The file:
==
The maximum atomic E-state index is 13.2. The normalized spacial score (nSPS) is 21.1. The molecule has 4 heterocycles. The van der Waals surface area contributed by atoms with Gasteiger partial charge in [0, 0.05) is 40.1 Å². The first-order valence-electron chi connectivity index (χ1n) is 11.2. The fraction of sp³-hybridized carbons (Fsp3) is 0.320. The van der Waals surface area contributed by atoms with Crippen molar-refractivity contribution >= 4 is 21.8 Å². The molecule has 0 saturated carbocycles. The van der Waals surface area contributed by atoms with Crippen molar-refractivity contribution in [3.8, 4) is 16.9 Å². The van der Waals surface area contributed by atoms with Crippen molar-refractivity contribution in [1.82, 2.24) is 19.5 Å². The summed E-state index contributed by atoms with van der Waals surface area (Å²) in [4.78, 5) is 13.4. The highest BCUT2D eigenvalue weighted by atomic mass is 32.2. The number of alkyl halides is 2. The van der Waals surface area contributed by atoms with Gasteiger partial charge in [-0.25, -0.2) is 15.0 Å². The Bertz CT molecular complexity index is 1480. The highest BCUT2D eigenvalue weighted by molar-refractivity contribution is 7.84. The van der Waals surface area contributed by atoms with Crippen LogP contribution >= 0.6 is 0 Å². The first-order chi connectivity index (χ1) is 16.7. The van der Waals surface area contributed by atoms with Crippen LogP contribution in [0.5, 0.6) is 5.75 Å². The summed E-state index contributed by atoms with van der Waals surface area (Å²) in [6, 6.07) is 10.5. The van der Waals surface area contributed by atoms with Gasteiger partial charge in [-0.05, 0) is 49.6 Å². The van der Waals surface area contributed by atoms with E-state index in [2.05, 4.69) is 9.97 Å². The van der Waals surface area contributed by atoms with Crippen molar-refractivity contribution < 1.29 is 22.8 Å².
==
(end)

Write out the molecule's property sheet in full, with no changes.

The maximum atomic E-state index is 13.2. The normalized spacial score (nSPS) is 21.1. The molecule has 4 heterocycles. The van der Waals surface area contributed by atoms with Gasteiger partial charge in [0, 0.05) is 40.1 Å². The first-order valence-electron chi connectivity index (χ1n) is 11.2. The fraction of sp³-hybridized carbons (Fsp3) is 0.320. The van der Waals surface area contributed by atoms with Crippen molar-refractivity contribution >= 4 is 21.8 Å². The molecule has 0 saturated carbocycles. The van der Waals surface area contributed by atoms with Crippen molar-refractivity contribution in [3.8, 4) is 16.9 Å². The van der Waals surface area contributed by atoms with Crippen molar-refractivity contribution in [1.82, 2.24) is 19.5 Å². The summed E-state index contributed by atoms with van der Waals surface area (Å²) in [4.78, 5) is 13.4. The highest BCUT2D eigenvalue weighted by atomic mass is 32.2. The number of alkyl halides is 2. The van der Waals surface area contributed by atoms with Gasteiger partial charge in [-0.25, -0.2) is 15.0 Å². The Bertz CT molecular complexity index is 1480. The highest BCUT2D eigenvalue weighted by molar-refractivity contribution is 7.84. The van der Waals surface area contributed by atoms with Crippen LogP contribution >= 0.6 is 0 Å². The first-order chi connectivity index (χ1) is 16.7. The van der Waals surface area contributed by atoms with Crippen LogP contribution in [0.5, 0.6) is 5.75 Å². The summed E-state index contributed by atoms with van der Waals surface area (Å²) in [6, 6.07) is 10.5. The van der Waals surface area contributed by atoms with Gasteiger partial charge in [-0.05, 0) is 49.6 Å². The van der Waals surface area contributed by atoms with E-state index in [2.05, 4.69) is 9.97 Å². The van der Waals surface area contributed by atoms with Crippen molar-refractivity contribution < 1.29 is 22.8 Å².